Poverty Porn. I believe that seems to be the new terminology for programmes gracing our televisions these days. From programmes about benefit cheats and the unemployed to those who have fallen into debt, they’re all there.
In many countries of the former Soviet Union though, it’s on a different level altogether. Children abandoned at a very young age are left to fend for themselves. Drawn into substance abuse, prostitution, crime and gangs.
Hanna Polak is a Polish film director, cinematographer and producer. She took the streets of Moscow and produced the film below ‘Children Of Leningradsky’ in 2005. It documents the lives of those children and the hardships they face on a day to day basis.
Although produced in 2005, not much has changed in Moscow or many other countries of the former Soviet Union.
As the weather has now started to turn, winter tours in Ukraine can be tough so I’m in no immediate rush to get back out there.
It’s time like this I turn to my box of 6×6 images. Taken when I was studying for my degree at university here in Coventry, there are hundreds. But one image that always jumps out at me is the one below of Natasha.
This is one of the last that I took of Natasha and I remember the day well. I’d agreed to take pictures of her, and in typical Ukrainian fashion it consisted of holding flowers, hugging trees or statues and posing near monuments.
These were the shots she wanted and are typical of the images which grace the profiles of many a pretty ‘devushka’ on VK and similar social media platforms. On any given day, you’ll see young ladies all over Ukraine (and many other former Soviet countries) doing exactly the same.
Later in the day, I managed to convince Natasha to take me to where she lived. Her home environment. We took a bus ride to a small soviet apartment block on the outskirts of Kiev which she shared with her friends. It was fairly cramped by western standards but considered ‘normalna’ for many here.
Cramped but comfortable, religious icons shared the shelves with perfume and nail polish. We sat in the kitchen, drank lemon tea, chatted about life in Ukraine and what the future might hold.
She always looked immaculate though and one would never have placed her in such humble surroundings. She’d have looked more at home stepping into a Bentley down on Khreschatyk with an array of designer shopping bags.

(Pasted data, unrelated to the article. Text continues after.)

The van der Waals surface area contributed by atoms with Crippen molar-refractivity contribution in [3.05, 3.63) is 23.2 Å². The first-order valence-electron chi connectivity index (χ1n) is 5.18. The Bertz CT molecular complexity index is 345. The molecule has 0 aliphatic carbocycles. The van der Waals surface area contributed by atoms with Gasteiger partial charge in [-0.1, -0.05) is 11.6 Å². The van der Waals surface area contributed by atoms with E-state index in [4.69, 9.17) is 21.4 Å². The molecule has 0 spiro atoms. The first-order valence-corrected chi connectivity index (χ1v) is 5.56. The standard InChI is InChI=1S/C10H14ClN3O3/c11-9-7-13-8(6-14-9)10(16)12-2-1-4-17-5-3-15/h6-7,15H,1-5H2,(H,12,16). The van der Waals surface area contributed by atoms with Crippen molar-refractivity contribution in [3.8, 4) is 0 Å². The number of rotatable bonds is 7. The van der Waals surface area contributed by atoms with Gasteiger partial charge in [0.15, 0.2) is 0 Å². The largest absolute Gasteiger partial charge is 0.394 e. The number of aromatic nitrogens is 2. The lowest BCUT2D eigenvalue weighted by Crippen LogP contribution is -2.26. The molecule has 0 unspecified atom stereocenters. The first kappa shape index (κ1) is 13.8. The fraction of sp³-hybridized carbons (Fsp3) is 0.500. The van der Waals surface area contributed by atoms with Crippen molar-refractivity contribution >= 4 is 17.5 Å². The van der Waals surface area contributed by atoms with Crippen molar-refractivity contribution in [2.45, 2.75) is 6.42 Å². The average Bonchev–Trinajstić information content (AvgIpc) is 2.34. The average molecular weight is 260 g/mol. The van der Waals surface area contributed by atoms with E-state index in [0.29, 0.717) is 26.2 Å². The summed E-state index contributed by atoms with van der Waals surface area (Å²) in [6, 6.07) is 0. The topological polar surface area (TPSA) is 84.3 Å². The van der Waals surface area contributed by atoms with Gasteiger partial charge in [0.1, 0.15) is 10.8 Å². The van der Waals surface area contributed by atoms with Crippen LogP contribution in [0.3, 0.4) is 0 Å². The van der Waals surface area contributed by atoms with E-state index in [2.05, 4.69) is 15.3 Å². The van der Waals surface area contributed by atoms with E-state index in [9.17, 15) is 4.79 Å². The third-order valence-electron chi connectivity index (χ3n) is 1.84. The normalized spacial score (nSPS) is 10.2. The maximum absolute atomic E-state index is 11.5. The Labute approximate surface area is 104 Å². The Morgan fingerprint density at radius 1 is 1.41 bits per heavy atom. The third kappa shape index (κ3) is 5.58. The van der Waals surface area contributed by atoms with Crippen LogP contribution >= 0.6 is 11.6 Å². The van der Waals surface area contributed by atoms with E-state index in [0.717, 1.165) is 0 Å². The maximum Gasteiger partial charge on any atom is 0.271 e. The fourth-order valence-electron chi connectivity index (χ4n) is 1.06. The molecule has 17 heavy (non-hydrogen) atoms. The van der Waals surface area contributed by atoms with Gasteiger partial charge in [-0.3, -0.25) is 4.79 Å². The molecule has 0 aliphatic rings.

The strange thing is, when I started documenting those who joined marriage agencies in Ukraine I thought it was all about ‘love’ and the search for it. But after a showing people a selection of my images it’s not about that at all. Or that’s not how it came across to people anyway.
I think I was getting ready to present my images for an exhibition at the The Barber Institute of Fine Arts in Birmingham when somebody said ‘When I look at these pictures Dean, I don’t feel they are about love, but more about loneliness’. And after closer analysis, I realised that’s exactly what they were about.
Two weeks ago I returned back to the UK after travelling over to eastern Europe on my motorbike. It’s something I’d wanted to do for a long time. A very long time in fact. I’d put it off last year, and the year before that, but this year I was determined it was going to happen.
I won’t lie. The going was tough at times. One day I covered just under 600 miles. And it was one extreme or the other. Long, never ending roads in western Europe or poor, almost impassable roads in eastern Europe.
Although Bulgaria and Romania were fantastic countries, the pot of gold at the end of the rainbow for me was always going to be Ukraine. Gaining access was not so simple though. Travelling into Ukraine from Romania was a struggle as I was selected for an ‘interview’ by border guards. The process was very similar to what one might expect from people in authority stuck in what you could describe as ‘soviet’ ways. I can’t say that it was totally unexpected , but just a long drawn out inconvenience. Once everything was ‘normalna’ I was allowed to enter.
It’s hard to describe how it felt when I had my first beer that evening in Ukraine. Washed down with a bowl of borscht and chorniy xleb (black bread), followed by salad, meat and potatoes. It was as near to heaven as I could get.
After spending one night in the Carpathian mountains it was then onto Kalush. There were poor roads (as expected) but fantastic people all along the way. Whenever I stopped for petrol people were very curious about the bike with many taking ‘selfies’, no doubt for their VK or Facebook page.